BEIJING (Reuters) - China urged calm and restraint on Wednesday after South Korea called for the possible suspension of North Korea’s seat at the United Nations to punish it for using chemical weapons to kill the half-brother of its leader.
Malaysian police have said two women smeared VX nerve agent, a chemical on a U.N. list of banned weapons of mass destruction, on Kim Jong Nam’s face in an assault captured on security cameras in the Malaysian capital’s airport on Feb. 13.
U.S. and South Korean officials believe Kim Jong Nam was the victim of an assassination orchestrated by North Korea.
North Korea said on Tuesday it “categorically rejects” what it called “fictitious and preposterous assumptions”.
Speaking at the U.N.-backed Conference on Disarmament in Geneva on Tuesday, South Korean Foreign Minister Yun Byung-se said the use of chemical weapons was a “wake-up call” and the international community should act - including possibly suspending the isolated North’s seat at the United Nations.
“What I need to say is that the situation at present on the Korean peninsula is complex and sensitive,” Chinese Foreign Ministry spokesman Geng Shuang said, when asked whether North Korea should be suspended from the United Nations.
“In this situation, we hope all sides can maintain calm and exercise restraint and not do anything to irritate each other or that may raise regional tensions,” Geng told a daily news briefing, without elaborating.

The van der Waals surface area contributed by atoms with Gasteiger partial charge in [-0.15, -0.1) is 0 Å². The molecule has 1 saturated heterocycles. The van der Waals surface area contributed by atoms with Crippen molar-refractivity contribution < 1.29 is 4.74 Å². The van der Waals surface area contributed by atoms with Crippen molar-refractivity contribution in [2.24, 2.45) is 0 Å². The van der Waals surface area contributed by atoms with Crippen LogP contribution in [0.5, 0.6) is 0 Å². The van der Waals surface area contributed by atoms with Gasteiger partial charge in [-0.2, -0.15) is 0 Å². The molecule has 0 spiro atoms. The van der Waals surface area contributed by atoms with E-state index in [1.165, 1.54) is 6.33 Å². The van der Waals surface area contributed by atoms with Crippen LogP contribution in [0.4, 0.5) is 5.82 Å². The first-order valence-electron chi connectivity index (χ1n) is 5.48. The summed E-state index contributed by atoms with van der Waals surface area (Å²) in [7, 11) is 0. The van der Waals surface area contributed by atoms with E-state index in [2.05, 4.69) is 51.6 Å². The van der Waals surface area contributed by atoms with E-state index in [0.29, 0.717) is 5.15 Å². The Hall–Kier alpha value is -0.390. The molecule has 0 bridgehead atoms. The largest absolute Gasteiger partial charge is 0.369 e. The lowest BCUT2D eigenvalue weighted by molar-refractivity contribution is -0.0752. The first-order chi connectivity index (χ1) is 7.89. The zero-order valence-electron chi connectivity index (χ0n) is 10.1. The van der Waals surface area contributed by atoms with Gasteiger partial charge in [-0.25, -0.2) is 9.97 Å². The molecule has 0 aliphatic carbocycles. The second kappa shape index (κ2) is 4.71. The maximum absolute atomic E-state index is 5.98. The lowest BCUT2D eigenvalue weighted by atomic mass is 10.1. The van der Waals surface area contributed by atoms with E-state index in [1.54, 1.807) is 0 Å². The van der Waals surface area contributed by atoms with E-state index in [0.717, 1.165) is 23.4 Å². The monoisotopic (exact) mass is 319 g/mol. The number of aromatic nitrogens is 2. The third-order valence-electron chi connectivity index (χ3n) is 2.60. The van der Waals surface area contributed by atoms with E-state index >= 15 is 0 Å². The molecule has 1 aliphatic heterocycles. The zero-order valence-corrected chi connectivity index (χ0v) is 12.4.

While China is North Korea’s most important remaining international supporter, it has been angered by its repeated missile and nuclear tests and has supported tough U.N. sanctions.
However, China has pushed for talks to resolve the stand-off, and this week is playing host to a senior North Korean diplomat, Vice Foreign Minister Ri Kil Song, the first such high-level visit since June.
In a brief statement, China’s Foreign Ministry said Foreign Minister Wang Yi told Ri that China’s consistent position is that it wants to consolidate the tradition of friendship between the two countries.
Wang said all parties should “iron out challenges” and work hard for the denuclearisation of the peninsula, the ministry added.
There was no mention in the statement of the death of Kim Jong Nam.
Under the Chemical Weapons Convention, the Organisation for the Prohibition of Chemical Weapons states parties can “in cases of particular gravity” bring an issue to the attention of the U.N. Security Council and the U.N. General Assembly.
The U.N. Security Council can recommend to the 193-member General Assembly – likely through the adoption of a resolution - that a state be suspended or expelled. Such a move would need to be approved by two-thirds majority of the General Assembly.
Kim Jong Nam had been living in exile, under Beijing’s protection, in the Chinese territory of Macau, and had criticised the regime of his family and his half-brother, North Korean leader Kim Jong Un.
Reporting by Ben Blanchard; Additional reporting by Michelle Nichols at the United Nations; Editing by Robert Birsel and Nick Macfie